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how to understand what is the simple tale, give me an example

 
 
Reply Mon 22 Feb, 2010 08:25 am
how to understand what is the simple tale in the West, give me an example
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Type: Question • Score: 3 • Views: 1,448 • Replies: 17
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Setanta
 
  1  
Reply Mon 22 Feb, 2010 08:32 am
@xiaowangshu,
Explain what you mean buy "the simple tale," and someone might be able to give you the examples you seek. There is an expression in English which is "a fairy tale," meaning a story which is patently and obviously not true, but which is provided for illustrative purposes or simply for entertainment. If you can give us a better idea of what you mean by "the simple tale," then someone here can probably help you.
xiaowangshu
 
  1  
Reply Mon 22 Feb, 2010 09:55 am
@Setanta,
I see, I want to know whether the simple tale for children in the westmeans the fairy tale .
Setanta
 
  1  
Reply Mon 22 Feb, 2010 10:02 am
@xiaowangshu,
Yes, people often use the term "fairy tale" in English to describe stories told to children, although i would take the opportunity to note that fairy tale is applied usually to traditional stories told to children, and not necessarily to all stories told to children. It is also noteworthy that when used between adults, the term fairly tale is used to suggest that someone is lying.

There is no locution in English which is "the simple tale." There is no way for a native speaker of English to know what you mean by that term.
xiaowangshu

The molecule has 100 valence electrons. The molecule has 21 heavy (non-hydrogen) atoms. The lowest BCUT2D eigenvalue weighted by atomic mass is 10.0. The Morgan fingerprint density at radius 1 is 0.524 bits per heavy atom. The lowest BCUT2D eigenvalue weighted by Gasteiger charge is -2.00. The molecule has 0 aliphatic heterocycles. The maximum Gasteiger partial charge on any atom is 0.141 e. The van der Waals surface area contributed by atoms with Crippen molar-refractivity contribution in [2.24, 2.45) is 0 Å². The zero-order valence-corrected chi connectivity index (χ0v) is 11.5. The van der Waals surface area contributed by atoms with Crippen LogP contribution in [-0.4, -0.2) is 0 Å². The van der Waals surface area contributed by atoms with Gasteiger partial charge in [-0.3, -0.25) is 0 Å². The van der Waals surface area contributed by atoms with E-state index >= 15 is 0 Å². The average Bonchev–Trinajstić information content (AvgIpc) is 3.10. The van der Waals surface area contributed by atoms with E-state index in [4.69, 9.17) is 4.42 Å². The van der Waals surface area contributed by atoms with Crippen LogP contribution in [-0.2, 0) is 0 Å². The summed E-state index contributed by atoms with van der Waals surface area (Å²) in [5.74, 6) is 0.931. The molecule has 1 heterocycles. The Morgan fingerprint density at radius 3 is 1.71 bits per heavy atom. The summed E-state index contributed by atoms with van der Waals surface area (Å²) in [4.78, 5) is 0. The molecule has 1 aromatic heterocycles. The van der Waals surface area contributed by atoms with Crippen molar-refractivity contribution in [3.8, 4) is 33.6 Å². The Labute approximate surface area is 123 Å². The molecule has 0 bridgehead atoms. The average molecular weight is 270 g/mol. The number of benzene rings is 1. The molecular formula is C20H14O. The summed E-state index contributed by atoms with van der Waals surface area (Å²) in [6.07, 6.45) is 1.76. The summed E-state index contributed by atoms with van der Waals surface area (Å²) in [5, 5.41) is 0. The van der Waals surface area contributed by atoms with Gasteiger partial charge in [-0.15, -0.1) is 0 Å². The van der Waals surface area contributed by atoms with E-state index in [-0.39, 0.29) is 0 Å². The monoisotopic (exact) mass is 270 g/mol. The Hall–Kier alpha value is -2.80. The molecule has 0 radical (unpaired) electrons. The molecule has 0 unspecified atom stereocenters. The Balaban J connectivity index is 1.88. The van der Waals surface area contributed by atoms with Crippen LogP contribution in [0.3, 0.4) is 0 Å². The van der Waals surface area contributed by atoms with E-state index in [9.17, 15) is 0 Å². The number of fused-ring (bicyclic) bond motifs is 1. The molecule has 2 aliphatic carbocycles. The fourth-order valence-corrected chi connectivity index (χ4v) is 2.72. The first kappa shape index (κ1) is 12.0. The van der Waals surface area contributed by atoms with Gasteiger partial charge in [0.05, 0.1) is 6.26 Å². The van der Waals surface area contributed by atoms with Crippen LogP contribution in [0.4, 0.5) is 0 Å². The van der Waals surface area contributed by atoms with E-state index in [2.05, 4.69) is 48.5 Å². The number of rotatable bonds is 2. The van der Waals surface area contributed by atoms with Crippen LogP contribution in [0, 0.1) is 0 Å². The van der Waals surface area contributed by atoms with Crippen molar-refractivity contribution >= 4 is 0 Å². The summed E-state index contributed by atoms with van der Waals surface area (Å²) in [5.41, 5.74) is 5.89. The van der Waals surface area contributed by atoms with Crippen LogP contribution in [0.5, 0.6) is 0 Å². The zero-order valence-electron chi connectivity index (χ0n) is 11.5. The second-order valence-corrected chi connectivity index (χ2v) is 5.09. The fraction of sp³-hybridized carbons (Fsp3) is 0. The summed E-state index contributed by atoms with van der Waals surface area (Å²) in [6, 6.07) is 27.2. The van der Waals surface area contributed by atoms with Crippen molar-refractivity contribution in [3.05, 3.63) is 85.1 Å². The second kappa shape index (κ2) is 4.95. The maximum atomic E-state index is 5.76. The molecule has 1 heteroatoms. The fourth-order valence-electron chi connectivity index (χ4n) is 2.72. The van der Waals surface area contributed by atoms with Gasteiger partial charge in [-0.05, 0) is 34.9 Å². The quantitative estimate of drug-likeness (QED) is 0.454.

1  
Reply Mon 22 Feb, 2010 10:49 am
@Setanta,
Ok, like The Complete Grimm’s Fairy Tales, the stories in it are simple tales, and they are told to children and adults. The right expression should be fairy tales which people can understand what I mean. is it right?
Setanta
 
  1  
Reply Mon 22 Feb, 2010 10:54 am
Generally, yes. The tales of the Brothers Grimm are usually referred to as fairy tales. It would be inaccurate, though, to refer to them as simple. They deal with horror and death, things which exercise the minds of children as they don't exercise the minds of adult. They are anything but simple.

A common expression used in the American language is "bedtime stories."
chai2
 
  1  
Reply Mon 22 Feb, 2010 11:03 am
@Setanta,
oooo.....Grimms Fairy Tales.

What about Hans Christian Anderson?

Ever read "The Girl Who Trod on a Loaf"?

went straight down to hades.
Setanta
 
  1  
Reply Mon 22 Feb, 2010 12:04 pm
@chai2,
I've not read Anderson, but i'm sure that it was not more than the little chippy desrved. I never completed Grimm, it was too horrible and disgusting . . . only the Germans would have thought those kinds of stories appropriate to read to a child before you put out the light, and leave him or her wide-eyed and trembling in a cold, dark bedroom.
chai2
 
  1  
Reply Mon 22 Feb, 2010 12:13 pm
@Setanta,
oh yeah, what a bitch she was.

she was taking a loaf of bread to her poor granny, and had to pass over some muddy ground.

she didn't want to get her pretty new shoes dirty, so she was using the bread as a stepping stone.

she trod the loaf and the ground swallered her up.